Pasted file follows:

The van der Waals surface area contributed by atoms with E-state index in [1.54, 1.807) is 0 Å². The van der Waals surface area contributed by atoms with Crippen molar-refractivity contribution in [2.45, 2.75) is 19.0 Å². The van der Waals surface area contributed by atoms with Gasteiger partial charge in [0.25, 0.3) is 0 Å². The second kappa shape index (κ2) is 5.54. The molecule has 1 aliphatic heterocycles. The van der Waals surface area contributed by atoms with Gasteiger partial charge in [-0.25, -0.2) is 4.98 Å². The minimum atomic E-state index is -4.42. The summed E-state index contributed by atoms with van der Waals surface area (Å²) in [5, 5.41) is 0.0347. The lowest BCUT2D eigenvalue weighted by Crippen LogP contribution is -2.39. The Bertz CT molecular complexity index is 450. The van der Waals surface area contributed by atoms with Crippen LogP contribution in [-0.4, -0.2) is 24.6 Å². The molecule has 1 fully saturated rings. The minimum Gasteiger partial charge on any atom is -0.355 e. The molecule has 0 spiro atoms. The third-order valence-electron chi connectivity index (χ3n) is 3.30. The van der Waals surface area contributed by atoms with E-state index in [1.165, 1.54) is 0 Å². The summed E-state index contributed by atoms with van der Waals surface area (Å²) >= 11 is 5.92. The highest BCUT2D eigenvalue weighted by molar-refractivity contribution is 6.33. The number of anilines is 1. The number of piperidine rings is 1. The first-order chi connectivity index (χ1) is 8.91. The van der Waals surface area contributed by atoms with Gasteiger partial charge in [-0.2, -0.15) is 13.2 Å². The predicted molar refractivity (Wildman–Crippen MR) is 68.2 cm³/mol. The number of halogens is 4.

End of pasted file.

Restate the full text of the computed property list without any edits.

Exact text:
The van der Waals surface area contributed by atoms with E-state index in [1.54, 1.807) is 0 Å². The van der Waals surface area contributed by atoms with Crippen molar-refractivity contribution in [2.45, 2.75) is 19.0 Å². The van der Waals surface area contributed by atoms with Gasteiger partial charge in [0.25, 0.3) is 0 Å². The second kappa shape index (κ2) is 5.54. The molecule has 1 aliphatic heterocycles. The van der Waals surface area contributed by atoms with Gasteiger partial charge in [-0.25, -0.2) is 4.98 Å². The minimum atomic E-state index is -4.42. The summed E-state index contributed by atoms with van der Waals surface area (Å²) in [5, 5.41) is 0.0347. The lowest BCUT2D eigenvalue weighted by Crippen LogP contribution is -2.39. The Bertz CT molecular complexity index is 450. The van der Waals surface area contributed by atoms with Crippen LogP contribution in [-0.4, -0.2) is 24.6 Å². The molecule has 1 fully saturated rings. The minimum Gasteiger partial charge on any atom is -0.355 e. The molecule has 0 spiro atoms. The third-order valence-electron chi connectivity index (χ3n) is 3.30. The van der Waals surface area contributed by atoms with E-state index in [1.165, 1.54) is 0 Å². The summed E-state index contributed by atoms with van der Waals surface area (Å²) >= 11 is 5.92. The highest BCUT2D eigenvalue weighted by molar-refractivity contribution is 6.33. The number of anilines is 1. The number of piperidine rings is 1. The first-order chi connectivity index (χ1) is 8.91. The van der Waals surface area contributed by atoms with Gasteiger partial charge in [-0.2, -0.15) is 13.2 Å². The predicted molar refractivity (Wildman–Crippen MR) is 68.2 cm³/mol. The number of halogens is 4.